On the afternoon of Aug. 19, ICE agents arrested activist Elvira Arellano on a city street in downtown Los Angeles and deported her to Tijuana, Mexico within hours. Arellano became an activist shortly after she was arrested in 2002 during a federal sweep at O’Hare International Airport, where she cleaned airplanes. She gained national fame when she took sanctuary in a Chicago church on Aug. 15, 2006, in an effort to avoid being deported away from her US-born son Saul, now eight years old. Her activism has since spurred churches around the US to initiate what they are calling a “new sanctuary movement” to defend immigrants and end deportations, especially those that separate immigrant parents from their US-born children.
“She has been deported. She is free and in Tijuana,” said Rev. Walter Coleman, pastor of Adalberto United Methodist Church in Chicago, which had provided sanctuary to Arellano. “She is in good spirits. She is ready to continue the struggle against the separation of families from the other side of the border.” (Chicago Tribune, Aug. 20) “I have a fighting spirit, and I’m going to continue to fight,” Arellano said on Aug. 24 outside the apartment in Tijuana where she is living with a friend. Arellano told reporters in Mexico that Saul is in Chicago in the care of his godmother and will attend a Sept. 12 rally for immigration reform in Washington. (AP, Aug. 25)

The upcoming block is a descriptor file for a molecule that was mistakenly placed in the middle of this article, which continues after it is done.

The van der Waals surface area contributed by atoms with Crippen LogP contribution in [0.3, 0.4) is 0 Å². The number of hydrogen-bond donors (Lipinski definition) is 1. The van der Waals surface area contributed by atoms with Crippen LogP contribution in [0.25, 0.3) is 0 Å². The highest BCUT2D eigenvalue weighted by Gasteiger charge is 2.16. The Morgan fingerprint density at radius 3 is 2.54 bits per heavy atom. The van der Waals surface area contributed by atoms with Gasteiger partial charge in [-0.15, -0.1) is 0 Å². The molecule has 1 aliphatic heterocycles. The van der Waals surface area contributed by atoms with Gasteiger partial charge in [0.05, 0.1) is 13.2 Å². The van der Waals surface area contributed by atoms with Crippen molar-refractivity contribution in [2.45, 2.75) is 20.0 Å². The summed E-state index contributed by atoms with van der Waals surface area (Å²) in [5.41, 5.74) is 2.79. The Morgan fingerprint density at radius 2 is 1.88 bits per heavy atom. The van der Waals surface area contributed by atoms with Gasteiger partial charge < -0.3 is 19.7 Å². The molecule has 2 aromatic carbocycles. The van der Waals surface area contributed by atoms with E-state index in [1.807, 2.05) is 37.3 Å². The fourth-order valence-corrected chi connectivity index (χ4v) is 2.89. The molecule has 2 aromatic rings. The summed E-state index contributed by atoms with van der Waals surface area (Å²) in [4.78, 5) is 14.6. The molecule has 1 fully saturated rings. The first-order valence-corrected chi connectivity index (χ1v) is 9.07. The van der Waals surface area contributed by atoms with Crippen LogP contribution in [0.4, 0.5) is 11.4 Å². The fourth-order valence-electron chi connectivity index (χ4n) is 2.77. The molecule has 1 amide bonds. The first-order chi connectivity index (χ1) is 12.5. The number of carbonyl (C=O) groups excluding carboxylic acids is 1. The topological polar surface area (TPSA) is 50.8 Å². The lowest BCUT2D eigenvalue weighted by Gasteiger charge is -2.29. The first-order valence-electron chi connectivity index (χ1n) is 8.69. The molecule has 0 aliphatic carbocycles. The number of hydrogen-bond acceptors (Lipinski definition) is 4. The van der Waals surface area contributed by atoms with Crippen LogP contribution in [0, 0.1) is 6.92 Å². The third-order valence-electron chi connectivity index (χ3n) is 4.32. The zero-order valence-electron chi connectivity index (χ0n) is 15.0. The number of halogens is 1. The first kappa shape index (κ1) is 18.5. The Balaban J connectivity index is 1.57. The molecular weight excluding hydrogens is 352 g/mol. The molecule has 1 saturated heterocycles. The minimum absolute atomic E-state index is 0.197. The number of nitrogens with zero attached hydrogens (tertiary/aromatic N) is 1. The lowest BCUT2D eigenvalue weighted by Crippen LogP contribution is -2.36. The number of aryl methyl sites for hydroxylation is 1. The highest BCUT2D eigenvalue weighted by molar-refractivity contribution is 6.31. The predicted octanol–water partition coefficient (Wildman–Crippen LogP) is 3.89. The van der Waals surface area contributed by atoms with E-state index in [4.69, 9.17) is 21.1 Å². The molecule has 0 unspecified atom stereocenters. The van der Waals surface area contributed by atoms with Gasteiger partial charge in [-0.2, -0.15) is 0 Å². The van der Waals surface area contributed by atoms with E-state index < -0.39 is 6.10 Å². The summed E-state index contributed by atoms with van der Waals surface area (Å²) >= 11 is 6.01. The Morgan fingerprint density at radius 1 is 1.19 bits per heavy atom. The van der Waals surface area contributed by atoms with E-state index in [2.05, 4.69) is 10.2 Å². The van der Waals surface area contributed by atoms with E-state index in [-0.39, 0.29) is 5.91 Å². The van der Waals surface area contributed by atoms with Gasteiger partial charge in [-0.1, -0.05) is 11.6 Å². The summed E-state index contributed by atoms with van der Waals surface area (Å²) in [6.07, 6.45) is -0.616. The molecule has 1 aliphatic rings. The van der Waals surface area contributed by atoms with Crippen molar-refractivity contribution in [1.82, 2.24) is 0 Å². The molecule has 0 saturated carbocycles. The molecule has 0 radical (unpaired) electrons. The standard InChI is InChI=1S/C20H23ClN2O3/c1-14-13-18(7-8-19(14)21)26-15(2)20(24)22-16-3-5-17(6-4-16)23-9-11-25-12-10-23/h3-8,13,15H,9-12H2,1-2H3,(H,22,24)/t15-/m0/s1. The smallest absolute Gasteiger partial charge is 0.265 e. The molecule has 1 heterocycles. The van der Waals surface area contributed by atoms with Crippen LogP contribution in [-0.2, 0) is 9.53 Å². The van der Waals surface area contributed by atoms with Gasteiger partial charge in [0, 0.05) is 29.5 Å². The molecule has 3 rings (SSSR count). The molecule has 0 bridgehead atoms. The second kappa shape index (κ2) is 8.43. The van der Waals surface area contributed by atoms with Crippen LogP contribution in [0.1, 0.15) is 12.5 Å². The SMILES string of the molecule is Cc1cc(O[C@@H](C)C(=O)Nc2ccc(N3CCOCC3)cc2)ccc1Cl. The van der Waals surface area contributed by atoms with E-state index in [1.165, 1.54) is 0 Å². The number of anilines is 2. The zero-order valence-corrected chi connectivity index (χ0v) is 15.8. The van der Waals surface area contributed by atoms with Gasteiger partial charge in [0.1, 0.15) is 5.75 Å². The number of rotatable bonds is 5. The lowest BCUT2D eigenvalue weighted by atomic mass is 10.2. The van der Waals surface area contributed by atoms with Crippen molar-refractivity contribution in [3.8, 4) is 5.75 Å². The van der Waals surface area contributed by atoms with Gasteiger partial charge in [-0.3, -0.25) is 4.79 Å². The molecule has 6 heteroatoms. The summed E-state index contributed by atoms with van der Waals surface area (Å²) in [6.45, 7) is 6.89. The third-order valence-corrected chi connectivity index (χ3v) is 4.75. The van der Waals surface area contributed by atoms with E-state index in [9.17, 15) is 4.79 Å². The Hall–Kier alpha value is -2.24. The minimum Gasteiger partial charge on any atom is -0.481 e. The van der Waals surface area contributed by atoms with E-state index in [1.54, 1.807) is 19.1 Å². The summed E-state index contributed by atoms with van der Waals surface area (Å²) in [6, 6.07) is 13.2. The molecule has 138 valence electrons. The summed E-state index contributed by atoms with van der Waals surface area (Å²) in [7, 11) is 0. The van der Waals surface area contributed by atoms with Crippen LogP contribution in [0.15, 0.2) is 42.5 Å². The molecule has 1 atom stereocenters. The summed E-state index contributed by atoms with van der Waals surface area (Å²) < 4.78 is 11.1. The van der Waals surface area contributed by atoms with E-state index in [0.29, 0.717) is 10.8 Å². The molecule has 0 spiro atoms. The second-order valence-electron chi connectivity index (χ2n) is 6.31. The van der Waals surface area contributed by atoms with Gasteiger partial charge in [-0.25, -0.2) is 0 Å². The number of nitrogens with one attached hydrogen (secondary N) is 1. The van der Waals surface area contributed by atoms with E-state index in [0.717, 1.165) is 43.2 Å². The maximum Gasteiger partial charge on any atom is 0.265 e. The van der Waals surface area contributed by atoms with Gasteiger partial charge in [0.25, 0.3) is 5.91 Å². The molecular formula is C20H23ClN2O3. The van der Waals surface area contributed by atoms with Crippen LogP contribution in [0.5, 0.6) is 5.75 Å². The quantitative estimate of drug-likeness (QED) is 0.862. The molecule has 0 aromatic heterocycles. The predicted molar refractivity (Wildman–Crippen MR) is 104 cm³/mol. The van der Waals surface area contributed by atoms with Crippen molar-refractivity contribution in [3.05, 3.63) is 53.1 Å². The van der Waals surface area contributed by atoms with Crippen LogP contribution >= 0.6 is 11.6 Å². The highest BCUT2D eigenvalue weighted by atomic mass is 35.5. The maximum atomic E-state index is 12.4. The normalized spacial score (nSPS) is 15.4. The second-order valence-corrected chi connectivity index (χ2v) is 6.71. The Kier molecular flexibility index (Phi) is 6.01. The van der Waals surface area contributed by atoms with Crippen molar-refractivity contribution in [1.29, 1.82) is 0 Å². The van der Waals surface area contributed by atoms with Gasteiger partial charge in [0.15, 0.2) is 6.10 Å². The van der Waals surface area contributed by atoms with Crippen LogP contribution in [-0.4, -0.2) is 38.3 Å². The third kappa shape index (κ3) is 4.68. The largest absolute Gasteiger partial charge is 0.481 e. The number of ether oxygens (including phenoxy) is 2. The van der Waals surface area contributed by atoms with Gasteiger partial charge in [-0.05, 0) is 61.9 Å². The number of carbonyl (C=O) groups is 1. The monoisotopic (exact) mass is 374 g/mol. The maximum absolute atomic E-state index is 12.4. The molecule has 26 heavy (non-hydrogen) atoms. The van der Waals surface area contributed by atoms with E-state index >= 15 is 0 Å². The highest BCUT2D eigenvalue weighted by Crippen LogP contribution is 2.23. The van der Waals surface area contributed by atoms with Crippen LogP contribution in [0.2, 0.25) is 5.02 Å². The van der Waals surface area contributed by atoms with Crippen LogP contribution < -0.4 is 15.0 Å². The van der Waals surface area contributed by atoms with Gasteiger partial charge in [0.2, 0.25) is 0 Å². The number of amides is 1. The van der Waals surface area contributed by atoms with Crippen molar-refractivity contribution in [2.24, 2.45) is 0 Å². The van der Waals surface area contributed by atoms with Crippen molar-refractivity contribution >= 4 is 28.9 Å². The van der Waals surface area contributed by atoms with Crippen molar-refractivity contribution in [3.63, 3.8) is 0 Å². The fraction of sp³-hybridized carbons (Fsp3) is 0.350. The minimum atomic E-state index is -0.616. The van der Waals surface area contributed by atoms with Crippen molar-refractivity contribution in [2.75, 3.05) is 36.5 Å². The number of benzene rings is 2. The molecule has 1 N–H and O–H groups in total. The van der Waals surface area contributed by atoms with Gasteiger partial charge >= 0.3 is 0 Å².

In a news conference on Aug. 15, the one-year anniversary of her sanctuary, Arellano had announced she would leave the Adalberto church and travel to Washington for an 8-hour prayer and fast vigil on Sept. 12. She kept secret her plans to go first to other cities to build momentum for the vigil.
Arellano left Chicago on Aug. 16 and arrived in Los Angeles on Aug. 18 for the first stop in that campaign, which coincided with a local immigration march. On Aug. 19 she urged audiences of several hundred parishioners inside four separate churches to lobby House Majority Leader Nancy Pelosi (D-CA) and other congressional members from California to take up immigration reform immediately after returning from summer recess. (Los Angeles Times, Aug. 16; CT, Aug. 20) “It’s important that we are unified so that we can bring out the message that we’re all struggling together,” Arellano said at the Angelica Lutheran Church in Los Angeles’ Pico-Union neighborhood. “The hate you are seeing build around the country has no boundaries.”
ICE officers arrested Arellano as she and her supporters were leaving Our Lady Queen of Angels Church in downtown Los Angeles. The agents stopped the vehicle Arellano, Saul and their supporters were traveling in, handcuffed the driver and ordered Arellano to get out, said Chicago activist Emma Lozano, who was with Arellano. Before surrendering, Arellano asked for time alone to console her crying son, telling him: “Calm down. Don’t have any fear. They can’t hurt me,” Lozano said. The entire incident lasted about two minutes, she said. The driver was released. (CT, Aug. 20)
On Aug. 25, immigrant rights activists marched through downtown Los Angeles in support of Arellano. “It’s an effort by all immigrant rights groups to come together and re-energize the whole movement, in solidarity with Elvira,” said college student Marylou Cabral. Some marchers carried large photos of Arellano and her Saul, while others raised placards reading “We are all Elvira!” Organizers said over 2,000 demonstrated, while police put the crowd at closer to 600. (AP, Aug. 25) Vigils and marches in solidarity with Arellano were also held in Chicago and Houston. (Houston Indymedia, Aug. 21; Chicago Tribune, Aug. 21)
From Immigration News Briefs, Aug. 26
See our last post on the immigration crackdown.